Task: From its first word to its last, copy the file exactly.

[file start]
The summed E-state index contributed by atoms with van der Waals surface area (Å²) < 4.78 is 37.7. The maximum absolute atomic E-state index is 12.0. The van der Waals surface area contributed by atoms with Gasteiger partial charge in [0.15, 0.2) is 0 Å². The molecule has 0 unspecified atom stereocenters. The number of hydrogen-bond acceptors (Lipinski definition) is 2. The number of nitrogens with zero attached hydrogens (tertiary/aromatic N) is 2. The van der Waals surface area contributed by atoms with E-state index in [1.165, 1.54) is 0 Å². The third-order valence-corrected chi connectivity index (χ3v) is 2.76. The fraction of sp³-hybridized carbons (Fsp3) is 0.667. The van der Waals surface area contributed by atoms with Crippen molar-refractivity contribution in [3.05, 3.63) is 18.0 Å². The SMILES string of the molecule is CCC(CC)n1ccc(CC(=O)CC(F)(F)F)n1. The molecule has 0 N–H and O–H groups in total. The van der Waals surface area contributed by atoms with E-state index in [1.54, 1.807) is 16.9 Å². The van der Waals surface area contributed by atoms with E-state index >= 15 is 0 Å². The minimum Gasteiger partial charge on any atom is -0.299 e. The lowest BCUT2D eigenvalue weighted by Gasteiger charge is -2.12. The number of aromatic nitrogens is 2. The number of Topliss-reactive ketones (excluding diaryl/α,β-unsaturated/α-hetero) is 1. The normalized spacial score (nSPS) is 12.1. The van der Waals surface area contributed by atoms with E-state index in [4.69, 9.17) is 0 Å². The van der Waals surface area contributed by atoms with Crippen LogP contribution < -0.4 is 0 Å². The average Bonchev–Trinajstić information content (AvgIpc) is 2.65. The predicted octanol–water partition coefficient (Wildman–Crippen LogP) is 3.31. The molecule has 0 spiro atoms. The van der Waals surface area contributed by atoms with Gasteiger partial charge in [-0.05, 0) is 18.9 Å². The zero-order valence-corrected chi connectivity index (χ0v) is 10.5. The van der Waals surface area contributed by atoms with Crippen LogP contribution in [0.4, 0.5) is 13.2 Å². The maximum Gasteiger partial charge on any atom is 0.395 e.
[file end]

The summed E-state index contributed by atoms with van der Waals surface area (Å²) < 4.78 is 37.7. The maximum absolute atomic E-state index is 12.0. The van der Waals surface area contributed by atoms with Gasteiger partial charge in [0.15, 0.2) is 0 Å². The molecule has 0 unspecified atom stereocenters. The number of hydrogen-bond acceptors (Lipinski definition) is 2. The number of nitrogens with zero attached hydrogens (tertiary/aromatic N) is 2. The van der Waals surface area contributed by atoms with E-state index in [1.165, 1.54) is 0 Å². The third-order valence-corrected chi connectivity index (χ3v) is 2.76. The fraction of sp³-hybridized carbons (Fsp3) is 0.667. The van der Waals surface area contributed by atoms with Crippen molar-refractivity contribution in [3.05, 3.63) is 18.0 Å². The SMILES string of the molecule is CCC(CC)n1ccc(CC(=O)CC(F)(F)F)n1. The molecule has 0 N–H and O–H groups in total. The van der Waals surface area contributed by atoms with E-state index in [1.54, 1.807) is 16.9 Å². The van der Waals surface area contributed by atoms with E-state index >= 15 is 0 Å². The minimum Gasteiger partial charge on any atom is -0.299 e. The lowest BCUT2D eigenvalue weighted by Gasteiger charge is -2.12. The number of aromatic nitrogens is 2. The number of Topliss-reactive ketones (excluding diaryl/α,β-unsaturated/α-hetero) is 1. The normalized spacial score (nSPS) is 12.1. The van der Waals surface area contributed by atoms with E-state index in [4.69, 9.17) is 0 Å². The van der Waals surface area contributed by atoms with Crippen LogP contribution < -0.4 is 0 Å². The average Bonchev–Trinajstić information content (AvgIpc) is 2.65. The predicted octanol–water partition coefficient (Wildman–Crippen LogP) is 3.31. The molecule has 0 spiro atoms. The van der Waals surface area contributed by atoms with Gasteiger partial charge in [-0.05, 0) is 18.9 Å². The zero-order valence-corrected chi connectivity index (χ0v) is 10.5. The van der Waals surface area contributed by atoms with Crippen LogP contribution in [0.4, 0.5) is 13.2 Å². The maximum Gasteiger partial charge on any atom is 0.395 e.